The Dangers of Grass Seed for Your Dog

The Dangers of Grass Seed for Your Dog

If you are planning to walk your dog in areas where there is a lot of long grass over the next few months, you need to know about grass seed and the dangers that it can pose for your pet. Grass seed injuries can be extremely painful and potentially dangerous for your dog but many pet owners aren’t aware of this and therefore don’t take steps to protect their dog against them.

Why Grass Seeds can be Such a Problem for Your Dog

Grass seeds are arrow shaped, and this is where the bulk of the problem occurs as far as your dog is concerned. They are able to easily attach themselves to your dog’s fur and this gives them ample opportunity to embed into the skin. This is most likely to occur in the foot area but can potentially happen anywhere on the body. They can also lodge in the ear canal and cause big discomfort there.

If they are able to penetrate the skin, they cause significant pain and can adversely affect movement. In addition to this, they can travel within the body making it a lot harder for them to be successfully removed. Your dog will then need to be sedated or put under a general anaesthetic so that your vet can try to locate where the grass seed has moved to before extracting it. They will usually have to use a special kind of forceps to do this. The situation is complicated by the fact that grass seeds won’t show up in x rays so it’s not always easy for the vet to pinpoint where they may have travelled to.

What Are the Signs of Grass Seed Injury?

If your dog has been affected by a grass seed injury, they are likely to demonstrate signs of pain and discomfort. For example, you may notice them licking and biting particular areas of their skin.

Where the feet are affected, you may see raised red “boil” areas on your dog’s paws. The paw area may also become sore looking and swollen if a grass seed is able to penetrate into the foot.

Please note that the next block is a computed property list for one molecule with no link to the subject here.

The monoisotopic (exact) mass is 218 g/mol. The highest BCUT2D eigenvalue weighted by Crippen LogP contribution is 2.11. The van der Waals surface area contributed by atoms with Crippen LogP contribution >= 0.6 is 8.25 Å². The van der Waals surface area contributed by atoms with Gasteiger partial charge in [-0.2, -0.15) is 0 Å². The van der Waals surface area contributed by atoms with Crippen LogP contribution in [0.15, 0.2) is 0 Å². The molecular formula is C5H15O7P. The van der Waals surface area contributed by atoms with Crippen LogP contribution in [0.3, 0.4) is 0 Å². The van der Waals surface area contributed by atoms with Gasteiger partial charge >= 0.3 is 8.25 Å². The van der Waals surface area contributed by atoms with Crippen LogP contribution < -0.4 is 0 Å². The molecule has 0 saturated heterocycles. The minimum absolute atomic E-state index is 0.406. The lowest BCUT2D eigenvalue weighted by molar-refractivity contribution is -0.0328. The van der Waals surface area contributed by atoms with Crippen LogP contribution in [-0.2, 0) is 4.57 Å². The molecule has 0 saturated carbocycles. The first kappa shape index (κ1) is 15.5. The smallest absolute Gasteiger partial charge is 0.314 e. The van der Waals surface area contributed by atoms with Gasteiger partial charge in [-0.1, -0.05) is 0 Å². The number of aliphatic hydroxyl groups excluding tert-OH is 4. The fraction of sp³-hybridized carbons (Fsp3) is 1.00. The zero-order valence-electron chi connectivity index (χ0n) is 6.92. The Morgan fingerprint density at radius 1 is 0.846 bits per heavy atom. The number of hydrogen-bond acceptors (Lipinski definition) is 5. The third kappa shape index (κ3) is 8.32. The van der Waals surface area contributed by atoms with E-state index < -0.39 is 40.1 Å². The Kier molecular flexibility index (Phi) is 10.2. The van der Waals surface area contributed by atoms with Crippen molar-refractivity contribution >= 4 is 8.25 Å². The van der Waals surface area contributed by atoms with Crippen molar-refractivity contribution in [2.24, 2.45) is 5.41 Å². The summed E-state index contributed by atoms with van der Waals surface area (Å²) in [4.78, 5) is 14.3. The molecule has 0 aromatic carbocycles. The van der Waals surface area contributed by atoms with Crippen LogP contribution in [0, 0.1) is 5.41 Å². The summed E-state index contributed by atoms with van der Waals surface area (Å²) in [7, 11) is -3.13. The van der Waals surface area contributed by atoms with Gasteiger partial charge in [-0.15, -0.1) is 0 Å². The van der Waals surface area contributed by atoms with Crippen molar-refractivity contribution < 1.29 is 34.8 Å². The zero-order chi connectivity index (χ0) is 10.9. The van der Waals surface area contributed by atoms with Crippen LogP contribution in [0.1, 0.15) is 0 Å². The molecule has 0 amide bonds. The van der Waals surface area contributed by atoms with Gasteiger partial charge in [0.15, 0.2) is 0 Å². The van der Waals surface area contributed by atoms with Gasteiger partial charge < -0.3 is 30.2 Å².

If a grass seed has lodged in the ear, your dog may persistently shake their head, rub along the ground and tilt their head to one side in a futile attempt to remove it.

What to Do If You Think Your Dog Has a Grass Seed Injury

See your vet as soon as possible if you suspect that your dog may have a grass seed injury. The longer it is left in the more potential damage it can do, so it’s best if your pet can be treated as soon as possible after they start to show signs of a possible grass seed injury.

Preventing Grass Seed Injuries for Your Dog

Grass seed injuries can be very nasty for your dog and potentially quite draining on your finances too so it’s always best if you can help them to avoid being affected in the first place.

Some of the steps that you can take to reduce the dangers include:

  • Unsurprisingly, the most obvious thing you can do is avoid areas where grass seed grows abundantly.
  • If this isn’t possible, you’ll need to be extra vigilant after walks. Checking your dog’s fur meticulously after walks for any indications that grass seeds may have become caught up is crucial, especially if you have been in areas where grass seed is likely to be very evident.
  • Keeping your dog’s fur trimmed short on areas that could be most easily affected by grass seeds such as on the paws, toes and around the eyes to make it harder for them to go unnoticed.
  • If you’re still worried about potential grass seed injuries to your dog’s paws, you may want to consider kitting them out in doggy booties to protect this commonly affected area of their body.